Tuesday, October 29, 2013
Me on Sorrow's Knot
Author: Erin Bow
Release Date: October 1, 2013
Publisher: Arthur A. Levine (Scholastic imprint)
At the very edge of the world live the Shadowed People. And with them live the dead. There, in the village of Westmost, Otter is born to power. She is the proud daughter of Willow, the greatest binder of the dead in generations. It will be Otter's job someday to tie the knots of the ward, the only thing that keeps the living safe. Kestrel is in training to be a ranger, one of the brave women who venture into the forest to gather whatever the Shadowed People can't live without and to fight off whatever dark threat might slip through their ward's defenses. And Cricket wants to be a storyteller. Already he shows the knack, the ear, and already he knows a few dangerous secrets. But something is very wrong at the edge of the world. Willow's power seems to be turning inside out. The ward is in danger of falling. And lurking in the shadows, hungry, is a White Hand, the most dangerous of the dead, whose very touch means madness, and worse.
Sorrow's Knot is a beautifully crafted tale, haunting and eerie, filled with suspense, curiosity, and old magic. It's the story of a small village and one girl's ability to bind those who have moved on. This is a tale of life and death, of the magic that keeps the living safe and the dead from causing harm. This is about the dead coming back in dangerous and unpredictable ways. Otter knows she has power in her blood, she always wanted to be a binder, but the events that follow happen in a way she did not expect, and so she must find a way to save everyone she cares about from the White Hand.
Otter isn't a take-charge sort of character; those kinds of actions are left to Kestrel. Otter has her strengths, she doesn't just sit there and react, but she's more of an observer. Otter watches and only takes action when she chooses, when she knows deep down in her soul that something must be done. The hidden gem of this book is the friendship she has with Kestrel. A friendship based on affection and companionship without malice or secrets. An honest friendship. My heart was happy every time Otter was with Kestrel and Cricket. The friendship between the three of them is one I wish appeared more often in YA.
I found the magic of the binding, the knots, the wards to keep the dead at bay, to be so imaginative. It sounds so simple, but when put into practice in the book it's so complicated, so intricate. And Otter's village, as well. This small town of mostly women is filled with strength, with purpose and power in the blood that flows through them. Each one of them has a purpose, to heal, to protect, to share, to bind.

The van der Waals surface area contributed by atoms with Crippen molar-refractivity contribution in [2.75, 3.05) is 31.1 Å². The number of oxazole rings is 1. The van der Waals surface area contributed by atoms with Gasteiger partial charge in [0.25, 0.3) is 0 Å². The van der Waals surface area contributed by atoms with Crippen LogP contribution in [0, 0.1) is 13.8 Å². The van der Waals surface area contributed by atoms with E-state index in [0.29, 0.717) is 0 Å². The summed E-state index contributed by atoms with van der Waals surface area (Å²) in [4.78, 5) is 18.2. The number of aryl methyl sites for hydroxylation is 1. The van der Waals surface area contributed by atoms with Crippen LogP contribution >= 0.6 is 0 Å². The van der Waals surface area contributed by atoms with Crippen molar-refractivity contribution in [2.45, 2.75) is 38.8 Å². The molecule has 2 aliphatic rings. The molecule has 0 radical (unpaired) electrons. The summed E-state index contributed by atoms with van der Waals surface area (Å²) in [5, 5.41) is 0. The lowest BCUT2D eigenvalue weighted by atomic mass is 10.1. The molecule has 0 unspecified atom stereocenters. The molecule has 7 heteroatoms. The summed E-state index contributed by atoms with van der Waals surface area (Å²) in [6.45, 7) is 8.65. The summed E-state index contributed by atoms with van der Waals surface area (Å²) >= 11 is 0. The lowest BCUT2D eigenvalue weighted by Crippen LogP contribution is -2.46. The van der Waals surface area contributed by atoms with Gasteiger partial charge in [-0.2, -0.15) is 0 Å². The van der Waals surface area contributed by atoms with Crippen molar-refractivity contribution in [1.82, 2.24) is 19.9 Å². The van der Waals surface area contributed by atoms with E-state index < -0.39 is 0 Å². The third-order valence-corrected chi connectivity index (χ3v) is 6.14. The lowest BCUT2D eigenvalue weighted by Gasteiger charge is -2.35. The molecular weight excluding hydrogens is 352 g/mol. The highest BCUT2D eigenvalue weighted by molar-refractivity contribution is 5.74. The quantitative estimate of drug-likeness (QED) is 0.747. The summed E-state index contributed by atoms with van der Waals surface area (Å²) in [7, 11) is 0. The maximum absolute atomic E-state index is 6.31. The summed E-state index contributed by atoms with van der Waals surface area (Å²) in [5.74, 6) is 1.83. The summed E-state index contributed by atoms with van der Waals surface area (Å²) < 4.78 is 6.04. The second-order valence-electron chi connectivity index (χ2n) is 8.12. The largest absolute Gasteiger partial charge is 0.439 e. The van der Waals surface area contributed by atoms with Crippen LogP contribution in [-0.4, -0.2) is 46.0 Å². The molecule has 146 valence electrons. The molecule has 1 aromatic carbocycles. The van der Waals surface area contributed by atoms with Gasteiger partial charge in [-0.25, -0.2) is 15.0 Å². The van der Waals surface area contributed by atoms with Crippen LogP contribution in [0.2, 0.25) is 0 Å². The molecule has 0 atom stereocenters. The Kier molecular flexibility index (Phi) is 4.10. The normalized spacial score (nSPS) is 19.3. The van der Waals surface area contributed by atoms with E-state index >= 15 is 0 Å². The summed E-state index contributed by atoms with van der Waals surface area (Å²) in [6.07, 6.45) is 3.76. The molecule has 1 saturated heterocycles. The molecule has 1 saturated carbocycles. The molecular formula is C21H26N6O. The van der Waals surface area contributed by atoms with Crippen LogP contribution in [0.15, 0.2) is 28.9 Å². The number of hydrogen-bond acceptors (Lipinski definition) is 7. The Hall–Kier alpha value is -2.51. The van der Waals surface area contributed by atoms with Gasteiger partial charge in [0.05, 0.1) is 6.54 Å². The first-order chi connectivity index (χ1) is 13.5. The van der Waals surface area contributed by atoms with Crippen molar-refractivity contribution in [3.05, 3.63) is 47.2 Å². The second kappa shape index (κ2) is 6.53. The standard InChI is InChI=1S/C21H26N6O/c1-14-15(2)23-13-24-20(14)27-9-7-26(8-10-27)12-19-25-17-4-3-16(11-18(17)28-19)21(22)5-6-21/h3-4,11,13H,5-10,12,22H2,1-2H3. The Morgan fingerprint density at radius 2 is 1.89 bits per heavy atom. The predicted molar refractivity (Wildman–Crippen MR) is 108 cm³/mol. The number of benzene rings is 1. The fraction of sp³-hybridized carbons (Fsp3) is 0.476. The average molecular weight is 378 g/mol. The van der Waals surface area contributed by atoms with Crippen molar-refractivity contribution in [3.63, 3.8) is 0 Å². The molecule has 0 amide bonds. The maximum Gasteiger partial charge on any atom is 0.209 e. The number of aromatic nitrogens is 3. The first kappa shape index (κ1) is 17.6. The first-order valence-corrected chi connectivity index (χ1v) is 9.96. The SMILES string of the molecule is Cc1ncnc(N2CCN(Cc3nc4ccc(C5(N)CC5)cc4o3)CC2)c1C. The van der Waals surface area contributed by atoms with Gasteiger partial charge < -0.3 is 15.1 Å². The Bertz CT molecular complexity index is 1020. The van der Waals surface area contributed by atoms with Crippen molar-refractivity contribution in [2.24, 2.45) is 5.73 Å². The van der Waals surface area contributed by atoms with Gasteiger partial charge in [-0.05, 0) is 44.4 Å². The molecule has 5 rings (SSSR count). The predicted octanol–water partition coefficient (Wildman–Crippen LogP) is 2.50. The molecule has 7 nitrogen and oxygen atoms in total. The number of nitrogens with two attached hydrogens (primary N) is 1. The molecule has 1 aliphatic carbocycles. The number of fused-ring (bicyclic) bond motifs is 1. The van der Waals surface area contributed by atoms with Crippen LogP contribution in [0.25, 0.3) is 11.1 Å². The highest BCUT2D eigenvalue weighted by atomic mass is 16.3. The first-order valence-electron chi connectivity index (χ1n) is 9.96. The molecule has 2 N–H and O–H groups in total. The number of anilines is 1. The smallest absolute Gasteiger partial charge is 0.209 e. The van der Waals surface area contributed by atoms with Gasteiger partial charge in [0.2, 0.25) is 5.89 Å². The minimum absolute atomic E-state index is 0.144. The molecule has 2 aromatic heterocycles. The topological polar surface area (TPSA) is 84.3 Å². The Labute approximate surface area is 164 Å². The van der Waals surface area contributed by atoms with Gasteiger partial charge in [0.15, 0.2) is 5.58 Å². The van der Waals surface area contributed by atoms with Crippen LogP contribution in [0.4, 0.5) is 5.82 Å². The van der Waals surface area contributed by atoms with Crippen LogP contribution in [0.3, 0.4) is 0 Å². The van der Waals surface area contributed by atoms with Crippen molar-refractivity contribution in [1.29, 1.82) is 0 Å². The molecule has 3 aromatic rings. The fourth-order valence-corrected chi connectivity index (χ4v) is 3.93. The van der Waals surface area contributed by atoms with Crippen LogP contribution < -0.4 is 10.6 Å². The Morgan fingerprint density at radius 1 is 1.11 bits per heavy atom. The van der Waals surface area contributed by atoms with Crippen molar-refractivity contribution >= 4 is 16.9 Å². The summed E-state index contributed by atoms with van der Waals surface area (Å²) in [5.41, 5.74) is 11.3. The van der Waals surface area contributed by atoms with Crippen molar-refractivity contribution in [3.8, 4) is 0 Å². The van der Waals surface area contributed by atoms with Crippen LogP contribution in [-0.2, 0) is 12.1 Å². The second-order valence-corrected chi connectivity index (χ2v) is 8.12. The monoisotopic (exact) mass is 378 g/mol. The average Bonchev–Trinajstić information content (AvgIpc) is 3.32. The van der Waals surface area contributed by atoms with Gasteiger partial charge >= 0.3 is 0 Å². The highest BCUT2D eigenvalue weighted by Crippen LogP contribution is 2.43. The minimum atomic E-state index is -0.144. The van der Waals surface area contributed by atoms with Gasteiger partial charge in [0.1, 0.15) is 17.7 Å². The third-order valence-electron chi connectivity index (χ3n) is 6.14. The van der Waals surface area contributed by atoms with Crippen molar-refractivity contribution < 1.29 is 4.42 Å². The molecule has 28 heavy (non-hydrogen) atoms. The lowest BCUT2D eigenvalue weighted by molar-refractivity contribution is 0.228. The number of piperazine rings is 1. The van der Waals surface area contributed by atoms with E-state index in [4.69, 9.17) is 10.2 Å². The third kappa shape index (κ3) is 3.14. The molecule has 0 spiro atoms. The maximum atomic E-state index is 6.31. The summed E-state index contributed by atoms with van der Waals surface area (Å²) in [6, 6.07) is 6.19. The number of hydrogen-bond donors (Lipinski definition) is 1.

As this story unfolds, secrets from the past are revealed. There was a mistake made in the past that still haunts the world. Sometimes we keep secrets from others to keep them safe, but nothing stays secret for long. Sometimes we refuse to make a difficult choice, but running won't stop it from coming after you. The times we don't want to let go because it's too painful? They will always return, and they will come back to hurt those who remain in the future. I found that a large part of this book is knowing that you have to make that choice, that you have to let go, no matter how painful or heart-breaking, and that the choices we make in order to set things right are the most painful of all.
This is such a Canadian story. The voice is so crisp and clear, and the world is so familiar yet unlike anything I know. The people who inhabit this world are a people who will push on and persevere through hardship and struggle, slowly carving out a place for themselves and their families so they can live in peace. It's rather reminiscent of the tales, myths, and customs of the First Nations people, perhaps before the Europeans came, or perhaps after, in a distant future. There is a closeness to nature here, a simplicity to their lives that would not otherwise be there if modern technology was present. It's a story of the land itself, of a community of tradition and ritual that values storytelling, and of a young girl trying to find her place, trying to understand the world, and trying to right a wrong that happened before the moons were named.
(I received a finished copy of this title to review from Scholastic Canada. For those in the US, the release date is October 29, 2013.)